By Richard Young | October 5, 2021 

SOLD OUT: Inflation, Supply Issues Limit Customer Options

Companies faced with limited supplies of raw materials and rising costs of goods are narrowing down the models of products they make to only the most profitable. That usually means that they are building the higher-end, pricier models in their product portfolios, leaving families with lower earnings unable to find cheaper alternatives. The Wall Street Journal reports:

Anthony Coughlin’s appliance shop has little trouble filling orders for high-tech washing machines or designer ovens. More difficult: satisfying customers on the hunt for bare-bones, low-budget machines.

“There was a day when a customer could walk in the door and buy a secondary piece or a landlord special and have 100 options to choose from,” said Mr. Coughlin, a co-owner of All Shore Appliance in Port Washington, N.Y. “Now it’s more along the lines of, we explain to the customer what we have.”

As the global supply-chain crisis snarls production and bloats manufacturing and shipping costs, companies that make products from lawn mowers to barbecue grills are prioritizing higher-priced models, in some cases making cheaper alternatives harder or impossible to find, company executives, retailers and analysts say.

Some are pushing upscale products in an effort to make up for added labor, shipping and manufacturing costs. Whirlpool Corp. WHR 0.06% , maker of washing machines, KitchenAid mixers and other home appliances, said in July it would shift toward higher-price products as part of a plan to help cover rising costs.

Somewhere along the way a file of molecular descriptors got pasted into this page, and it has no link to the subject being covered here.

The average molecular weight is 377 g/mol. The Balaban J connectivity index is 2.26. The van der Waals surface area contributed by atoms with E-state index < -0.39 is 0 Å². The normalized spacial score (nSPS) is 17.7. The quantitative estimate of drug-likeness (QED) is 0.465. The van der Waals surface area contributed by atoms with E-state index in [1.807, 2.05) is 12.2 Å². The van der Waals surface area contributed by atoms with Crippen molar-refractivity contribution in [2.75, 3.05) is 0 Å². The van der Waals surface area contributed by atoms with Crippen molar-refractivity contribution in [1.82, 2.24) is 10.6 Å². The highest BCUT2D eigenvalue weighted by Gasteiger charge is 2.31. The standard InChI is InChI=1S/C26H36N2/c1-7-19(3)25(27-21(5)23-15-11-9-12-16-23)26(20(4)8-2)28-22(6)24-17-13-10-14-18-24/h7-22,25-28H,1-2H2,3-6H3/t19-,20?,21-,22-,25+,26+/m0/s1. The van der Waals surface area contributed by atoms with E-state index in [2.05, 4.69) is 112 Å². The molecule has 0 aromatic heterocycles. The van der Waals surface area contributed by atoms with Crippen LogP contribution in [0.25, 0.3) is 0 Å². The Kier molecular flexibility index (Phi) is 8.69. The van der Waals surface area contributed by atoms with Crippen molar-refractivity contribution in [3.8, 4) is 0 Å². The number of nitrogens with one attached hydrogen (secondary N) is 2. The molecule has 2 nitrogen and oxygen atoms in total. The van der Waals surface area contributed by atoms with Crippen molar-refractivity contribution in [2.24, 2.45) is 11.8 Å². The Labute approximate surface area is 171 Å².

Auto makers and other companies, faced with strapped suppliers, are directing limited parts to their highest-margin products.

“A combination of inflation and scarcity is pushing manufacturers toward higher-priced goods,” said David Garfield, head of the consumer-products practice at consulting firm AlixPartners. “If a manufacturer can’t get enough parts to make all the product they’d like, they may make more of a premium product to protect their profitability.”

The shift to upscale products comes in addition to other steps companies are taking to recoup costs and get as many products as possible to consumers. Across industries, manufacturers of products from toilet paper to televisions are raising prices, winnowing product assortment and imposing purchase limits on retailers.

Supply-chain bottlenecks, worsening as the pandemic persists, have led to extensive congestion at ports as well as soaring costs for transportation and raw materials. Meanwhile, manufacturers, retailers and consumers are getting hit by higher inflation, expected to last well into next year.

A cheap outdoor grill, for instance, might be tougher to track down. Weber Inc. WEBR -3.49% generally builds its less expensive models in China, while the company’s U.S. operations supply the bulk of the company’s product line, which tends to come with higher price tags, Chief Executive Chris Scherzinger said in an interview. Because port slowdowns in China have delayed the shipment of goods from the country, products made there are less readily available than U.S.-built options, he said.

Mr. Scherzinger said, however, the bigger factor driving stronger sales of more premium options is that consumers are favoring pricier grills as they spend more time at home and outdoors amid the pandemic. “Whatever we can’t offset through productivity, we have the ability to go to the market and offset that with price,” he said.

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